Cannabis legalisation and control referendum

Your guide to the 2020 referendum

In this year's General Election, you can also vote in a referendum on whether the recreational use of cannabis should become legal.

Your vote will be based on the proposed Cannabis Legalisation and Control Bill, which has been developed to help give New Zealanders an idea of how the law might work.


The referendum question is:

Do you support the proposed Cannabis Legalisation and Control Bill?

You can choose 1 of these 2 answers.

Yes


I support the proposed Cannabis Legalisation and Control Bill.

No


I do not support the proposed Cannabis Legalisation and Control Bill.


About the proposed Cannabis Legalisation and Control Bill

The proposed Bill sets out a way for the Government to control and regulate cannabis. This regulatory model covers how people can produce, supply, or consume cannabis.

The Bill's main purpose is to reduce cannabis-related harm to individuals, families/whānau and communities.


What's not included in this referendum?

The proposed Bill does not cover medicinal cannabis, hemp, driving while impaired, or workplace health and safety issues. These are covered by existing laws.

Medicinal cannabis is already legal under the Medicinal Cannabis Scheme.

Learn about medicinal cannabis at health.govt.nz


The Bill legalises restricted access to cannabis

The Bill would allow people to possess and consume cannabis in limited circumstances.

A person aged 20 or over would be able to:

  • buy up to 14 grams of dried cannabis (or its equivalent) per day only from licensed outlets
  • enter licensed premises where cannabis is sold or consumed
  • consume cannabis on private property or at a licensed premise
  • grow up to 2 plants, with a maximum of 4 plants per household
  • share up to 14 grams of dried cannabis (or its equivalent) with another person aged 20 or over.

The Bill's purpose is to reduce harm to people and communities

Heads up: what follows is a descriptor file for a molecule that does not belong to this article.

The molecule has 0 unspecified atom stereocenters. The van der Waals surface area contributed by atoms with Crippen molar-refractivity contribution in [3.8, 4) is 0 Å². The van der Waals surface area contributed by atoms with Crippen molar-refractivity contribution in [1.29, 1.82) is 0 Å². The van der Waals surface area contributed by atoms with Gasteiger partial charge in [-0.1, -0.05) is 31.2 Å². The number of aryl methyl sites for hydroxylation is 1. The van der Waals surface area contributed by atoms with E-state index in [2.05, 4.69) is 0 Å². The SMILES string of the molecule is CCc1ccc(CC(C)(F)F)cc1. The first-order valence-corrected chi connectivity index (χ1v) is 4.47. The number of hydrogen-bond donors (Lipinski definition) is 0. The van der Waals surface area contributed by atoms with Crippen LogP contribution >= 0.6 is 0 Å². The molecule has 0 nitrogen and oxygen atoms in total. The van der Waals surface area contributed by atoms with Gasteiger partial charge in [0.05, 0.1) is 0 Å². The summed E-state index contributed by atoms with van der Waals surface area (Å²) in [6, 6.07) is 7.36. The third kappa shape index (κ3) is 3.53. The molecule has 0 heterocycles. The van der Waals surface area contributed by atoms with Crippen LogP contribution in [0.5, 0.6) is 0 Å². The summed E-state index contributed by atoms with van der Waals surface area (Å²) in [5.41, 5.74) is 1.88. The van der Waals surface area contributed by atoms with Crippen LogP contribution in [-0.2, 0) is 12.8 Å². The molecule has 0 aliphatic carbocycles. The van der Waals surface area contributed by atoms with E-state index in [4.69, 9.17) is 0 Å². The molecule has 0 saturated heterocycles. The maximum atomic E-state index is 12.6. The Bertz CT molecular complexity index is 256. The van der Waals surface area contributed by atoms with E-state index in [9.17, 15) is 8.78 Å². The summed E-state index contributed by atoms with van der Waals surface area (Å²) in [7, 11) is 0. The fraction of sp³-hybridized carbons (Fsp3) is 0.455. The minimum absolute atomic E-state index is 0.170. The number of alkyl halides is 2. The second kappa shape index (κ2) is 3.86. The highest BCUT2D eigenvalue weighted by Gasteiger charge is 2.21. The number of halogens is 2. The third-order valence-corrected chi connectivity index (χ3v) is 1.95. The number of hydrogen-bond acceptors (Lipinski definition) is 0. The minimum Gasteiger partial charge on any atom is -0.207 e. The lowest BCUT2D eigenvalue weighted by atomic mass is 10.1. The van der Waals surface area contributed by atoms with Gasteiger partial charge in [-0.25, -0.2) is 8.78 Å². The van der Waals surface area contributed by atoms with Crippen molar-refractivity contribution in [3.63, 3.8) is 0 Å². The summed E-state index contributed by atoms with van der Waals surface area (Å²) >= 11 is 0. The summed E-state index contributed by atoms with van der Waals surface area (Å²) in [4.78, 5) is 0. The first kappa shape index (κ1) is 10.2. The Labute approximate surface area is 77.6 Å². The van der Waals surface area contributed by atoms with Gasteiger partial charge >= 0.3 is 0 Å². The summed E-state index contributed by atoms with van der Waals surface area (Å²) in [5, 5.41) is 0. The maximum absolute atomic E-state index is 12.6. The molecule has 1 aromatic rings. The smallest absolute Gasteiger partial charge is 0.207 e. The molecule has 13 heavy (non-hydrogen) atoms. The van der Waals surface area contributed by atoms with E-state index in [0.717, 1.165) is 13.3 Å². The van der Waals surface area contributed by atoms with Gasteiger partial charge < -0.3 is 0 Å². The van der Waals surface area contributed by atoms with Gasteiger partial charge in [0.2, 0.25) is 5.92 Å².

The Bill intends to reduce cannabis-related harm to individuals, families/whānau and communities by:

  • providing access to legal cannabis that meets quality and potency requirements
  • eliminating the illegal supply of cannabis
  • raising awareness of the health risks associated with cannabis use
  • restricting young people's access to cannabis
  • limiting the public visibility of cannabis
  • requiring health warnings on packaging and at the time of purchase
  • improving access to health and social services, and other kinds of support for families/whānau
  • making sure the response to any breach of the law is fair.

The Bill controls the production and supply of cannabis

The Bill would regulate how cannabis is produced and supplied by:

  • limiting the total amount of licensed cannabis for sale
  • controlling the potency and contents of licensed cannabis and cannabis products
  • applying an excise tax when a product is packaged and labelled for sale
  • setting up a licensing system under which all cannabis-related businesses must hold a licence
  • regulating location and trading hours for premises where cannabis is sold or consumed, in consultation with local communities
  • banning people from importing cannabis and allowing only licensed businesses to import cannabis seeds
  • separating businesses that are licensed to grow cannabis and produce cannabis products from businesses that are licensed to operate premises where cannabis can be sold and consumed.

What happens after the votes are counted?

If more than 50% of people vote 'Yes' in the referendum, recreational cannabis wouldn't become legal straight away. After the election, the incoming Government can introduce a Bill to Parliament that would legalise and control cannabis. This process would include the opportunity for the public to share their thoughts and ideas on how the law might work.

If more than 50% of people vote 'No' in the referendum, recreational cannabis would remain illegal, as is the current law.

Medicinal cannabis and hemp will not be affected by the outcome of the referendum. Medicinal use of cannabis will still be allowed if prescribed by a doctor, and hemp will still be legal.


More information to help you make your choice

Visit the Bill summary page to find out what the proposed law says about:

  • reducing harm from cannabis use
  • controlling access to cannabis
  • rules for growing and consuming cannabis
  • licensing requirements
  • rules for premises where cannabis is sold or consumed
  • cannabis products that would be legal
  • cannabis taxes, levies and fees.

Summary of the proposed Cannabis Legalisation and Control Bill


End of Life Choice referendum

At this year's General Election, you'll also be given the opportunity to vote in the End of Life Choice referendum.

Learn more about the End of Life Choice referendum